“And the Word was a god” in other translations – John 1:1

“And the Word was a god” in other translations – John 1:1

A common charge made against the New World Translation of the Holy Scriptures is that it is the *only* bible to translate John 1:1c as “the Word was a god” due to some sort of anti-trinitarian bias. However, this is incorrect, as other translators, including known trinitarians, have seen something in the Greek grammar and context of the first chapter of John that made them render John 1:1 different from the traditional rendering “and the Word was God”. Here are some examples…

    • 1808: “and the word was a god.” The New Testament in an Improved Version, Upon the Basis of Archbishop Newcome’s New Translation: With a Corrected Text.
    • 1864: “and a god was the word.” The Emphatic Diaglott, interlinear reading, by Benjamin Wilson.
    • 1928: “and the Word was a divine being.” La Bible du Centenaire, L’Evangile selon Jean, by Maurice Goguel.
    • 1935: “and the Word was divine.” The Bible—An American Translation, by J. M. P. Smith and E. J. Goodspeed.
    • 1946: “and of a divine kind was the Word.” Das Neue Testament, by Ludwig Thimme.
    • 1958: “and the Word was a God.” The New Testament, by James L. Tomanek.
    • 1975: “and a god (or, of a divine kind) was the Word.” Das Evangelium nach Johannes, by Siegfried Schulz.
    • 1976: “and he was the same as God.” Today’s English Version
    • 1978: “and godlike kind was the Logos.” Das Evangelium nach Johannes, by Johannes Schneider.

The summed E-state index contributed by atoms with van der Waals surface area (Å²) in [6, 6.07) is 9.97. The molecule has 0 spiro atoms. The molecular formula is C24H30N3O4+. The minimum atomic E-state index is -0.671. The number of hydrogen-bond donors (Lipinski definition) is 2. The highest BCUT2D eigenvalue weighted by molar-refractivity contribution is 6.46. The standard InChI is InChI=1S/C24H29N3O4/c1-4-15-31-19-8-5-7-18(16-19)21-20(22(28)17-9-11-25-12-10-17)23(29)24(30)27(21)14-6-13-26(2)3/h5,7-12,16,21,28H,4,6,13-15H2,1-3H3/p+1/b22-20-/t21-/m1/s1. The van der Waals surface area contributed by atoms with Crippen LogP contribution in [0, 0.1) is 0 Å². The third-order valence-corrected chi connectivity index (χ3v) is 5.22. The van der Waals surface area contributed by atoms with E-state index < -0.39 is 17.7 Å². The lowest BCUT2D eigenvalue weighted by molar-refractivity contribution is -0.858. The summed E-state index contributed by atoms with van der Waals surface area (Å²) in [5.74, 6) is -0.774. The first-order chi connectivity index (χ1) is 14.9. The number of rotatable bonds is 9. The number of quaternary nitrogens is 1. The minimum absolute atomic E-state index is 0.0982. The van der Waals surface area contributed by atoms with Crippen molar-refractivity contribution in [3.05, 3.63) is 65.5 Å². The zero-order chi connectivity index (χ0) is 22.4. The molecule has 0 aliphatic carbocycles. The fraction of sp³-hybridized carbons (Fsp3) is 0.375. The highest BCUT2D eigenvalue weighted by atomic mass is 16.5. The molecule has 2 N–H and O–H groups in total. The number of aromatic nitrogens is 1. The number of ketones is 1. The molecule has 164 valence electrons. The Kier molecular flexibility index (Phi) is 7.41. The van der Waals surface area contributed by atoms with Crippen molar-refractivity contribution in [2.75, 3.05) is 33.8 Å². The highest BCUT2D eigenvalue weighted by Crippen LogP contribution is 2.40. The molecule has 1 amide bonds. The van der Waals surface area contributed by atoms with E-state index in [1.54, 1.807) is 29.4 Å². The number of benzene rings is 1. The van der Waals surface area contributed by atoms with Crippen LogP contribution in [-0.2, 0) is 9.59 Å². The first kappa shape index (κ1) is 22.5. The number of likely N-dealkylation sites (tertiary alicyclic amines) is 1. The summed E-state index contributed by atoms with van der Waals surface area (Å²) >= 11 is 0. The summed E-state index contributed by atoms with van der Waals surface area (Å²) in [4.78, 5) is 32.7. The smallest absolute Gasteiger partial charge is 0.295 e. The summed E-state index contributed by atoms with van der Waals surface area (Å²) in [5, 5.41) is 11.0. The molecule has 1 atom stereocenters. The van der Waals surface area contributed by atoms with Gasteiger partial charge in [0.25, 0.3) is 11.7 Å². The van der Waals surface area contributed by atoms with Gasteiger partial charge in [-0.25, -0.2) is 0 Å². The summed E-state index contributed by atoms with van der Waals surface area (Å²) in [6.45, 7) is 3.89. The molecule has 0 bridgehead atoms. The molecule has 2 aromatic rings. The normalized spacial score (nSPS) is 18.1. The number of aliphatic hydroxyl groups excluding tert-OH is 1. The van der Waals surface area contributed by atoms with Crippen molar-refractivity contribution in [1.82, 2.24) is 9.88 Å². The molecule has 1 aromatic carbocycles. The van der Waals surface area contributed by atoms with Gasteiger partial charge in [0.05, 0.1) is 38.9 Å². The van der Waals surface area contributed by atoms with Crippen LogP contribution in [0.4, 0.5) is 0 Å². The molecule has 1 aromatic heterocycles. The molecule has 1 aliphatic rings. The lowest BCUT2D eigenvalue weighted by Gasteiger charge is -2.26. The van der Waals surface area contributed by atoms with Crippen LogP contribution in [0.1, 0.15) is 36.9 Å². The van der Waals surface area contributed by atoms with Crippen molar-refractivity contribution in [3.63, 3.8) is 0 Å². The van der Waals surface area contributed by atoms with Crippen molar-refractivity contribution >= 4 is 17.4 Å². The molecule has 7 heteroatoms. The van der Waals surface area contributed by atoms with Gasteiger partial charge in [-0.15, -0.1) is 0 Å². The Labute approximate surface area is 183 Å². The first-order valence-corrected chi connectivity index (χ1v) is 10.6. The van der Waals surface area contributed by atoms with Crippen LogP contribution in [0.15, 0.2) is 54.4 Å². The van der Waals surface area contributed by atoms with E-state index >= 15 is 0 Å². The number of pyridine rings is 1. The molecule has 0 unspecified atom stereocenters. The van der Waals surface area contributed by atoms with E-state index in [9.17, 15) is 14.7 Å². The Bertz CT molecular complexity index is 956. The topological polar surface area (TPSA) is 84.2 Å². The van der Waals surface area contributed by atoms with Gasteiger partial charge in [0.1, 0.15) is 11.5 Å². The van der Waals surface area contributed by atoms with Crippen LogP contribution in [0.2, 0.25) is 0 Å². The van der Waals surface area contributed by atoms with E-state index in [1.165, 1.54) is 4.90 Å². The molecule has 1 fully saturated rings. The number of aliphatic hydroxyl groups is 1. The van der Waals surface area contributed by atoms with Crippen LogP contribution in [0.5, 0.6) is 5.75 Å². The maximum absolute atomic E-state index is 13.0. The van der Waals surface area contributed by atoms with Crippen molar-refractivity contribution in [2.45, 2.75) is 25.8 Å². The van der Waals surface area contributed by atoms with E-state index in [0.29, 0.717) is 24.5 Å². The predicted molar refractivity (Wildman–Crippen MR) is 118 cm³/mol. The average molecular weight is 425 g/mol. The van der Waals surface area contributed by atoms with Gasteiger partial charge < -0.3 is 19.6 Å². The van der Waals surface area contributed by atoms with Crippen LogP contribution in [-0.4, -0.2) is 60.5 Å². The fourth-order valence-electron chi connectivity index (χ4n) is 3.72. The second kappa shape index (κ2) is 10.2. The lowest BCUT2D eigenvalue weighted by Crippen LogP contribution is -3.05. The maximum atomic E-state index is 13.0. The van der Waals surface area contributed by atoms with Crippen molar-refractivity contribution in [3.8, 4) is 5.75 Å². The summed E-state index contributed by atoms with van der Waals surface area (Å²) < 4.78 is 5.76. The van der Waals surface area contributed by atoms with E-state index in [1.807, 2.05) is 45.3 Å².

• 1989: “and what God was, the Word was.” The Revised English Bible

All of these alternate renderings do a better job at capturing what John was trying to say, namely, that the word was a unique individual that held a special position alongside another unique individual – the Most High God himself. John clearly states that the Word was “with God” and clearly phrases that God is a separate person from the Word (Jesus). Obviously, an individual cannot be with someone and at the same time be that person. However, an individual can share similar qualities as another, especially if they are close associates or even family. Like father, like son.


“He (Jesus) is the reflection of God’s glory and the exact representation of his very being.” Hebrews 1:3

“He is the image of the invisible God, the firstborn of all creation. . .” Colossians 1:15


The rest of the surrounding context of John chapter one is consistent in this regard as well. In John 1:14 “the Word became flesh and resided among us, and we had a view of his glory” and yet in John 1:18 “No man has seen God at any time; the only-begotten god who is at the Father’s side is the one who has explained Him.” Could John be any clearer? In fact, John is quite clear in his gospel account, his letters, and in Revelation. It is the trinitarian that muddies up the picture and causes confusion as to who is who.

Was Judas Present When Jesus Instituted the Lord’s Evening Meal?

Was Judas Present When Jesus Instituted the Lord’s Evening Meal?

Jesus makes a covenant with his 11 faithful apostles.

Someone asked the following question: Why do Jehovah’s Witnesses say that Judas was not present on the night that Jesus presented the New Covenant, instituted the Lord’s Evening Meal, and made the Kingdom Covenant with his apostles? The simple answer is that this is just what the Bible says. When they gathered for the Passover meal, all 12 were present. But during the meal Judas was dismissed, prior to the institution of what became known as the Lord’s Evening Meal.


However, there is one particular Gospel that causes some confusion.  A forward reading of the Gospel of Luke would seem to indicate that Judas was still present when these three things transpired, particularly of eating the bread and drinking the wine that were presented as part of these covenant arrangements. But let us take a close look at the four Gospel accounts, and actually pause to give this some honest hearted, open minded thought.